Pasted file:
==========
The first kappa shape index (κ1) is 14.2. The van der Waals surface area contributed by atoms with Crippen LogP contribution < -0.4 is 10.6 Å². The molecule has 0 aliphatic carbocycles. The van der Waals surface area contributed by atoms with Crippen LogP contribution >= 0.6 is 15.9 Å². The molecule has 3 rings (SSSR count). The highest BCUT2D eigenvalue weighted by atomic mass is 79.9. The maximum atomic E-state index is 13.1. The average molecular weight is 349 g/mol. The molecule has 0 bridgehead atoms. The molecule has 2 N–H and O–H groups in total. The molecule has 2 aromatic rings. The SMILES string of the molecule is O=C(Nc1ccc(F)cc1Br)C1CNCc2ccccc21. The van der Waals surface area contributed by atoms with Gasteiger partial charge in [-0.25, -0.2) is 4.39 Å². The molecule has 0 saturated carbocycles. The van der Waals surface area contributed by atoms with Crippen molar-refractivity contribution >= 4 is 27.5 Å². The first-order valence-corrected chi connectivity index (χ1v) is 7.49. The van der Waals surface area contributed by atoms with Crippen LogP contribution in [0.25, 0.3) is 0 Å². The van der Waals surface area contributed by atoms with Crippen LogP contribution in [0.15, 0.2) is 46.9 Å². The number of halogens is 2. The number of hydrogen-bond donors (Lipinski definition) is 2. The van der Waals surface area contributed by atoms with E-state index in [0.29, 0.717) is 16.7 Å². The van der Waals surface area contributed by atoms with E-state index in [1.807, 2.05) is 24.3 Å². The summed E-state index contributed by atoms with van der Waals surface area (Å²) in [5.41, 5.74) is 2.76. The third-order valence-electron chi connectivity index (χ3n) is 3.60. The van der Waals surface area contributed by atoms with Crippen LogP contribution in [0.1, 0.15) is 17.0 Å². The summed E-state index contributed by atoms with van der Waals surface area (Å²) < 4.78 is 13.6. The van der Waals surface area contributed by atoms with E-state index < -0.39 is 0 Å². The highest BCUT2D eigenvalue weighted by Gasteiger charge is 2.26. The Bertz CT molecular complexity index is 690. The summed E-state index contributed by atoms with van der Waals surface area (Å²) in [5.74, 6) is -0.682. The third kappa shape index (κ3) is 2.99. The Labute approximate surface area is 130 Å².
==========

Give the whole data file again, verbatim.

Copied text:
The first kappa shape index (κ1) is 14.2. The van der Waals surface area contributed by atoms with Crippen LogP contribution < -0.4 is 10.6 Å². The molecule has 0 aliphatic carbocycles. The van der Waals surface area contributed by atoms with Crippen LogP contribution >= 0.6 is 15.9 Å². The molecule has 3 rings (SSSR count). The highest BCUT2D eigenvalue weighted by atomic mass is 79.9. The maximum atomic E-state index is 13.1. The average molecular weight is 349 g/mol. The molecule has 0 bridgehead atoms. The molecule has 2 N–H and O–H groups in total. The molecule has 2 aromatic rings. The SMILES string of the molecule is O=C(Nc1ccc(F)cc1Br)C1CNCc2ccccc21. The van der Waals surface area contributed by atoms with Gasteiger partial charge in [-0.25, -0.2) is 4.39 Å². The molecule has 0 saturated carbocycles. The van der Waals surface area contributed by atoms with Crippen molar-refractivity contribution >= 4 is 27.5 Å². The first-order valence-corrected chi connectivity index (χ1v) is 7.49. The van der Waals surface area contributed by atoms with Crippen LogP contribution in [0.25, 0.3) is 0 Å². The van der Waals surface area contributed by atoms with Crippen LogP contribution in [0.15, 0.2) is 46.9 Å². The number of halogens is 2. The number of hydrogen-bond donors (Lipinski definition) is 2. The van der Waals surface area contributed by atoms with E-state index in [0.29, 0.717) is 16.7 Å². The van der Waals surface area contributed by atoms with E-state index in [1.807, 2.05) is 24.3 Å². The summed E-state index contributed by atoms with van der Waals surface area (Å²) in [5.41, 5.74) is 2.76. The third-order valence-electron chi connectivity index (χ3n) is 3.60. The van der Waals surface area contributed by atoms with Crippen LogP contribution in [0.1, 0.15) is 17.0 Å². The summed E-state index contributed by atoms with van der Waals surface area (Å²) < 4.78 is 13.6. The van der Waals surface area contributed by atoms with E-state index < -0.39 is 0 Å². The highest BCUT2D eigenvalue weighted by Gasteiger charge is 2.26. The Bertz CT molecular complexity index is 690. The summed E-state index contributed by atoms with van der Waals surface area (Å²) in [5.74, 6) is -0.682. The third kappa shape index (κ3) is 2.99. The Labute approximate surface area is 130 Å².